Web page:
*LBN-COMMENTARY by David Brooks: Last week I went to Houston to see the rodeo. That rodeo is not like other rodeos. It’s gigantic. It goes for 20 days. There can be up to 185,000 people on the grounds in a single day and they are of all human types — rural ranchers, Latino families, African immigrants, drunken suburban housewives out for a night on the town. When you are lost in that sea of varied humanity, you think: What on earth holds this nation together? The answer can be only this: Despite our differences, we devote our lives to the same experiment, the American experiment to draw people from around the world and to create the best society ever, to serve as a model for all humankind. Unity can come only from a common dedication to this experiment. The American consciousness can be formed only by the lab reports we give one another about that experiment — the jeremiads, speeches, songs and conversations that describe what the experiment is for, where it has failed and how it should proceed now. One of my favorites of these lab reports is Walt Whitman’s essay “Democratic Vistas,” published in 1871. The purpose of democracy, Whitman wrote, is not wealth, or even equality; it is the full flowering of individuals. By dispersing responsibility to all adults, democracy “supplies a training school for making first class men.” It is “life’s gymnasium.” It forges “freedom’s athletes” — strong and equal women, courageous men, deep-souled people capable of governing themselves.
*LBN-VIDEO LINK: Shirley Ellis: The Nitty Gritty 1963 HD — https://youtu.be/P2v8IgJdsm4
*LBN-COMMENTARY by Tony Blair: The art of leadership is saying no, not yes. It is very easy to say yes.
*LBN-COMMENTARY by William Ruger: It looks as if President Trump is going to get his military parade after all. The last time our forces paraded across Washington was in 1991, to hail our triumph in the Gulf war. Unfortunately, there hasn’t been much to celebrate in our foreign policy since — unless you count the 15-year anniversary, on Tuesday, of the start of the Iraq war. I don’t. As a veteran of Afghanistan, I wish this weren’t the case. No patriot wants to see us fail. But America’s approach to the world just isn’t working to make us safer and more prosperous. And President Trump isn’t helping. We need a more effective and realistic foreign policy.The Iraq war is just the worst in a string of failures. They range from that destructive regime-change mission in Iraq and a later such effort in Libya to the ill-fated nation-building project in Afghanistan, and all the way back to the dangerous enlargement of NATO in the 1990s and 2000s to include countries on Russia’s doorstep. In the process, nearly 7,000 American troops have been killed and tens of thousands wounded, and we’ve spent trillions of dollars — all while failing to achieve our strategic objectives. Underlying all of these failures is the view, endorsed by both parties, that we need an active military presence around the globe to shape what happens almost everywhere. But it doesn’t matter how well funded our Pentagon, how brave our troops or how well intentioned our diplomats are. So long as we keep tinkering with this flawed operating system, we will continue to fail.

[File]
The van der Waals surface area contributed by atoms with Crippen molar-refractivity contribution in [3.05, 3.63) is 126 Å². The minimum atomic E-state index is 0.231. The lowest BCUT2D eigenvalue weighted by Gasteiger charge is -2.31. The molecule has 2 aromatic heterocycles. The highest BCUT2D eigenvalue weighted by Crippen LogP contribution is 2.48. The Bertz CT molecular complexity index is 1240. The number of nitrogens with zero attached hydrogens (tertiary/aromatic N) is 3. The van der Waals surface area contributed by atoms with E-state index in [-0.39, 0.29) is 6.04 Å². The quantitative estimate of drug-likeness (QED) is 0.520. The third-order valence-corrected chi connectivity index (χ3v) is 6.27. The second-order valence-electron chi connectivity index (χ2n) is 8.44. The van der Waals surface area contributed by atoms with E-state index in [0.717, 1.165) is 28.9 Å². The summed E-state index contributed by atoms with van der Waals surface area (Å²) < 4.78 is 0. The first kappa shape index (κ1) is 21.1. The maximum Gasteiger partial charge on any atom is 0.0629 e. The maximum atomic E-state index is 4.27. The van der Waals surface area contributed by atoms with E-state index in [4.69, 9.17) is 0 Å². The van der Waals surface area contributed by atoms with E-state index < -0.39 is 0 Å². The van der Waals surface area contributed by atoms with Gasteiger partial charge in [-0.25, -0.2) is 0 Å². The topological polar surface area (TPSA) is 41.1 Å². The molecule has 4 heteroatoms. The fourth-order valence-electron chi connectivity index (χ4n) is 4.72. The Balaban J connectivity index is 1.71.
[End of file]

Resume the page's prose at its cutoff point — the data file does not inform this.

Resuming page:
*LBN-COMMENTARY by Adam Popescu: Some 75 percent of Americans believe their smartphone usage doesn’t impact their ability to pay attention in a group setting, according to the Pew Research Center, and about a third of Americans believe that using phones in social settings actually contributes to the conversation. But does it? Etiquette experts and social scientists are adamantly united: Nope.
*LBN-COMMENTARY by Megan McArdle: Be kind. Mean is easy; kind is hard. Somewhere in eighth grade, many of us acquired the idea that the nasty put-down, the superior smile, the clever one liner, are the signs of intelligence and great personal strength. But this kind of wit is, to borrow from the great John Scalzi, “playing the game on easy mode.” Making yourself feel bigger by making someone else feel small takes so little skill that 12-year-olds can do it. Those with greater ambitions should leave casual cruelty behind them.
*LBN-A DIFFERENT VIEW:…
*LBN-OVERHEARD: ***Andy Dick‘s wife has been granted a restraining order against the troubled comedian. According to The Blast, the order obtained by Dick’s wife, Lena Sved, requires the 52-year-old to stay at least 100 yards from Sved and the couple’s children, Jacob and Meg. It will remain in effect until March 13, 2023. In February, Sved petitioned for a temporary restraining order following two incidents involving an allegedly intoxicated Dick. Sved claims she locked Dick out of the house because he was intoxicated and that he broke two windows attempting to gain re-entry into their home.
LBN E-Lert Edited By Dan Gaylord